Impact of Non-HIV and HIV Risk Factors on Survival in HIV-Infected Patients on HAART: A Population-Based Nationwide Cohort Study Summary This is a nationwide study that was carried out among HIV patients on HAART in Denmark to determine the effect of three risk factors on mortality among the patients. A cohort study design was used. The researchers identified a comparison cohort from the general population with which to compare the treatment group. The three risk factors identified were as follows. HIV-related risk factors, comorbidities, and drug and alcohol abuse. HIV risk factors were defined by viral load, CD4 cell count and/or AIDS related infections while cormobidity was defined based on the Charlson comorbidity index. The aims of the study were to estimate the impact of these risk factors among HIV-infected population as compared to the general population and to determine the relative risk death among successfully treated HIV-infected patients without such risk factors (Obe et al, 2011).
The sampling frame was based on all Danish HIV-infected patients who started HAART in the period 1 January 1998–1 July 2009 while the comparison cohort consisted of individuals matched on date of birth and gender. Only patients who had been on HAART for a period of one year were included in the study.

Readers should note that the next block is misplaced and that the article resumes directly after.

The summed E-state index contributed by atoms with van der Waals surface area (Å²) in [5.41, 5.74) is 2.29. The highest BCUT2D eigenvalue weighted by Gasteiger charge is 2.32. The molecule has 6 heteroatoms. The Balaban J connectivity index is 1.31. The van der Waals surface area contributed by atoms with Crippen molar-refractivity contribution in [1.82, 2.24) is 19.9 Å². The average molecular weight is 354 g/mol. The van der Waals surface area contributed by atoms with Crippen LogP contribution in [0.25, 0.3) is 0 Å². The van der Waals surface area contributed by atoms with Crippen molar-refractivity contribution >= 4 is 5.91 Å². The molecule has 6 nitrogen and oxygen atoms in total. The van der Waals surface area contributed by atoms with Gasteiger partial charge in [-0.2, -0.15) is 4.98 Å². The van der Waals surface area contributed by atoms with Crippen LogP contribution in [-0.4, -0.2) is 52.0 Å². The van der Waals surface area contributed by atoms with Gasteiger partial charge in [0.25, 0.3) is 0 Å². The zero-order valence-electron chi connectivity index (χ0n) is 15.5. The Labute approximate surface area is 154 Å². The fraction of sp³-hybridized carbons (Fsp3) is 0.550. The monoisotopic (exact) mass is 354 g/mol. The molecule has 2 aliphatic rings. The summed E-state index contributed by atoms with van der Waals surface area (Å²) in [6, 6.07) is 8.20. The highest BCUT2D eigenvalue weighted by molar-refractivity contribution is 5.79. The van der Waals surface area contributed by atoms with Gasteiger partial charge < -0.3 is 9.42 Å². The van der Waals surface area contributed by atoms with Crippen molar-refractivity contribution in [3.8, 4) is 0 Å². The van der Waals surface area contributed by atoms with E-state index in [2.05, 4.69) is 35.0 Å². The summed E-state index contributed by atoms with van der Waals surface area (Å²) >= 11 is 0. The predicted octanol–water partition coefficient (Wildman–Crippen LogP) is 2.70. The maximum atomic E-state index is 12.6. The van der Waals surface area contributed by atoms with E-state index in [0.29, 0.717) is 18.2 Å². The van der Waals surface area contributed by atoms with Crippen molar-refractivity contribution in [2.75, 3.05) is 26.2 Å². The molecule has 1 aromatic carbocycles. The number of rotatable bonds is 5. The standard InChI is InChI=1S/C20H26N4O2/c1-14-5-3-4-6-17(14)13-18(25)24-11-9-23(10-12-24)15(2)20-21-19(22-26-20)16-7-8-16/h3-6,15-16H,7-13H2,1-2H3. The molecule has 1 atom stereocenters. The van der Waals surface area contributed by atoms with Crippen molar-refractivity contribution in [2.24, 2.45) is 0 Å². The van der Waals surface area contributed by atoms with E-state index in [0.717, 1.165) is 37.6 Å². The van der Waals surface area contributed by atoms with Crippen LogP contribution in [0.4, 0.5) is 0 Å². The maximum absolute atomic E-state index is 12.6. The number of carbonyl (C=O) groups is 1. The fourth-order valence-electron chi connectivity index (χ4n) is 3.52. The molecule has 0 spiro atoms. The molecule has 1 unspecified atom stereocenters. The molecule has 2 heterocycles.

A major finding of the study was that probability of survival from age 25 to age 65 was substantially lower in HIV patients confidence interval compared to the comparison cohort. There was a significant increase in mortality among HIV-infected patients aged 25-65 as compared to the comparison cohort. However, among patients not exposed to the three risk factors under consideration, mortality was almost equal to that of the general population comparison cohort for the age group 45–65 but doubled for the age group 25–45. The probability of survival at 65 years of age was 0.48 among HIV-infected patients and 0.88 in HIV-free group. However, for HIV patients with no risk factors, the probability of survival at age 65 was 0.86. Generally, it was observed that risk-taking behavior does not automatically result in increased mortality among HIV-patients without other risk factors.
The study improves onto the general thought that proper management of HIV can substantively reduce mortality rates among HIV-infected persons. However, cormobidity as well as other risk factors as well as alcohol/drug abuse can increase mortality in HIV-infected patients on HAART. In conclusion, although HIV-infected patients on HAART still have higher mortality rates, the presence of other risk-factors, which can be identified early, further inflate this risk. Consequently, management of HIV among infected individuals should focus on early diagnosis, timely and effective HAART, and treatment of comorbidity and alcohol/drug abuse.
Obel N, Omland LH, Kronborg G, Larsen CS, Pedersen C, et al. (2011). Impact of Non-HIV and HIV Risk Factors on Survival in HIV-Infected Patients on HAART: A Population-Based Nationwide Cohort Study. PLoS ONE 6(7)